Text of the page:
Matt Watson

That awkward moment when… you give library checkouts as gifts

Matt Watson

It sounds like a cheapskate move. I am aware of this, but let me explain.

I have gone back to college to get a Ph.D. It’s not that I’m poor and can’t buy something nice for my girlfriend like a gentleman on occasion. It’s just that said occasion usually takes place on the first of every month. Seriously though, money wasn’t an issue the day I went to the library to do this deed. You see, my girlfriend always asks me how much what I got her cost. Unlike many girlfriends, if it cost a lot she is just OK, but if I got it on clearance, she is completely dazzled and proud that I tried to be frugal like her. Furthermore, I was trying to think of something new and quirkily romantic.

There are many pros to checking out a gift from the library. You’re best bet is to look in the multimedia section. Because giving people a book to read is like giving them homework, especially if you say, “Hey, I gotta return this by the deadline stamped on the inside right there. Snap to it.”1 So my plan was to check out all the seasons of a Chinese drama of some sort. We had talked about watching some together to help me learn my girlfriend’s first language but had not gotten a hold of any. Sure enough, they could be easily acquired from the library. I spent a good hour looking for the best TV series and made a fairly decent choice, considering I couldn’t read any of the titles.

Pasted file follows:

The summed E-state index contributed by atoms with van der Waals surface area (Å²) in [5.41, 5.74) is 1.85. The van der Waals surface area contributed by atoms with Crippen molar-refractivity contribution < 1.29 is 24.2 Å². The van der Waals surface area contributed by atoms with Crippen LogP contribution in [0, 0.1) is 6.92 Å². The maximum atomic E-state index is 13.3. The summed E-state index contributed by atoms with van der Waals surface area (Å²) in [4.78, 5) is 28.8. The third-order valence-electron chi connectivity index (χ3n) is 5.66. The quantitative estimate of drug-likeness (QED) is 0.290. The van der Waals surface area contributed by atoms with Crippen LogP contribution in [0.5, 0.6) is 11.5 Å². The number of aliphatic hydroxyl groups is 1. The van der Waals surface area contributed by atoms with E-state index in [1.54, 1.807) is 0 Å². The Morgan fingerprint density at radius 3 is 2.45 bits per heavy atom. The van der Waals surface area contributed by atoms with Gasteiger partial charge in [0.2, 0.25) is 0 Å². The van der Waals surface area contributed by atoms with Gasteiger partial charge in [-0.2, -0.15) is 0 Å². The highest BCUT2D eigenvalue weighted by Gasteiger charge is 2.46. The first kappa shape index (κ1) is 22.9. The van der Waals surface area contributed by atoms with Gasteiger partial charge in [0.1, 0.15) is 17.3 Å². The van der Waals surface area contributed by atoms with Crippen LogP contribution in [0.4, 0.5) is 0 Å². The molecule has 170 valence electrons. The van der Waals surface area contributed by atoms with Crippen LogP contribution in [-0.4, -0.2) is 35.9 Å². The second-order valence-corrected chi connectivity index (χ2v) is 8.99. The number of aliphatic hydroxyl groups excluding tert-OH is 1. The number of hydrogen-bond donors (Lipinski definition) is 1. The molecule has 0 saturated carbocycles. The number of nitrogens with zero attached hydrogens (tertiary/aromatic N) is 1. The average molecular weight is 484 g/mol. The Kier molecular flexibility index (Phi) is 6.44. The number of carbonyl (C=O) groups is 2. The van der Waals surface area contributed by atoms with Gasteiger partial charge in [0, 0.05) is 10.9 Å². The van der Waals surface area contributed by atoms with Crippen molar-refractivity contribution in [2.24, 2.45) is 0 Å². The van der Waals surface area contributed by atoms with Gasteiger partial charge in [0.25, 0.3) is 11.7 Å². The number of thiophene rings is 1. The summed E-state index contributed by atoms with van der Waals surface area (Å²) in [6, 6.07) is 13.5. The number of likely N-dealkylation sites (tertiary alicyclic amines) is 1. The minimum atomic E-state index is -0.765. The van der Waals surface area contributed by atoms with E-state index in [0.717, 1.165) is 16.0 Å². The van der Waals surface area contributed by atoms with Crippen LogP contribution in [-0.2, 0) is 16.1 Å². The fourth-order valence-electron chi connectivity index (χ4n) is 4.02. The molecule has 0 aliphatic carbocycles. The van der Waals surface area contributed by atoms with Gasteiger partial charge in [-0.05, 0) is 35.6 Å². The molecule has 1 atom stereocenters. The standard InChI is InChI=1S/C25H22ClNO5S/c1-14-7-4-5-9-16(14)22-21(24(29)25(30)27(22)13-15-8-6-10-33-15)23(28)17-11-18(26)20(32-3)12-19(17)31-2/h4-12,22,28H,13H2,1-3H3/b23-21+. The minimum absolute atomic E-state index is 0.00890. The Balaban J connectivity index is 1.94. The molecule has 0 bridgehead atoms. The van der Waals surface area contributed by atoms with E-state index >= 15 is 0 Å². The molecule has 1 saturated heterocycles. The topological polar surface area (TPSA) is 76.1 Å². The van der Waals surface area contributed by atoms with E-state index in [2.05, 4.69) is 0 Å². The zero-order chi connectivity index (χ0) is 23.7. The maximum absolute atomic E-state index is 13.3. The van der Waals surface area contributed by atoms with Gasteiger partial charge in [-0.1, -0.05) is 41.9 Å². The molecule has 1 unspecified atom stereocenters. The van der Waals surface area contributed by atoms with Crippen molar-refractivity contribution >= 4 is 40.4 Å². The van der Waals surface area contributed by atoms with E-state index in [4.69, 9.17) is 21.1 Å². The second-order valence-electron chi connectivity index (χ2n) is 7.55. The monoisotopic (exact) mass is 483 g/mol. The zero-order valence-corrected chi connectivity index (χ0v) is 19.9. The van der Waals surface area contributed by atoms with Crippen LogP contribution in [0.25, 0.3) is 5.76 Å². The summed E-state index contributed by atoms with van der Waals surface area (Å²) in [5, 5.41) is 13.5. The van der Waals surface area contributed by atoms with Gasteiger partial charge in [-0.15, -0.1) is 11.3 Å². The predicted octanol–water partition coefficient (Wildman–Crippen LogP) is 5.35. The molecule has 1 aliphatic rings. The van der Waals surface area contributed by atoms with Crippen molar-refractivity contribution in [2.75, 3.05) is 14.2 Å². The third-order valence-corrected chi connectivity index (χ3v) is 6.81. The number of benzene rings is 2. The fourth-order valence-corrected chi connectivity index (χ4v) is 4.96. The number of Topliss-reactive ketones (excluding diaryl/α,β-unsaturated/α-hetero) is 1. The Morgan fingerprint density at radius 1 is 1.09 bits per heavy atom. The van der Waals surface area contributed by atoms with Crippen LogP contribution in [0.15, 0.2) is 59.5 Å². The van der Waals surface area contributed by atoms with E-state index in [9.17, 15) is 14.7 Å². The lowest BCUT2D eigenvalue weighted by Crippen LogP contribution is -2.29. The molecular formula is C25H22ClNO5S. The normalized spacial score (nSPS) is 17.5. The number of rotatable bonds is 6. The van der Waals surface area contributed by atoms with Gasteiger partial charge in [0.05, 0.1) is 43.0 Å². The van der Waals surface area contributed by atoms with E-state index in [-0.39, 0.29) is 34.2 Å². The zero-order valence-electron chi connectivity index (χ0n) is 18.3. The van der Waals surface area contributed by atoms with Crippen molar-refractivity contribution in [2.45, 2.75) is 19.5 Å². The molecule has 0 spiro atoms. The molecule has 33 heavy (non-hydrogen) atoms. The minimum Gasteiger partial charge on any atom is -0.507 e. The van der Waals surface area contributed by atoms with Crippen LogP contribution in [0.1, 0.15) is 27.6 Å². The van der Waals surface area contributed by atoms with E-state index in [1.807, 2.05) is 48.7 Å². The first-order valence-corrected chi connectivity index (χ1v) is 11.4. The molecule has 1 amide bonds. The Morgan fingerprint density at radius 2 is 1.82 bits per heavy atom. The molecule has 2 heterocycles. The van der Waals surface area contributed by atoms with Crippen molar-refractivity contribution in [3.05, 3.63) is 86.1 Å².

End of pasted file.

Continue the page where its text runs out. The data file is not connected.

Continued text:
I brought two boxes of DVDs back to the apartment for a surprising evening of TV together time, and the conversation went something like:

Anna: “What are we gonna watch them on?”

Me: “Wow. I just remembered I haven’t owned a DVD player in at least five years.”

[Awkward silence]

Anna: “It’s fine. The best ones are on the Internet, anyway.”

Me: “Oh yeah, the Internet.”

Moral of the story: Check out library materials for gifts in very limited scenarios. And remember the Internet.

June 4, 2015, Byram, Miss.

Disclaimer: Checking out library materials to give to others likely breaks some rule somewhere. This author does not condone illegal activities. This story is fictional and any resemblance to real people or events is entirely coincidental.

  1. The Gorgas Library at The University of Alabama actually prints the return date on receipt paper instead of stamping the inside. To me this takes away from the fun, but the times are a-changin’. Back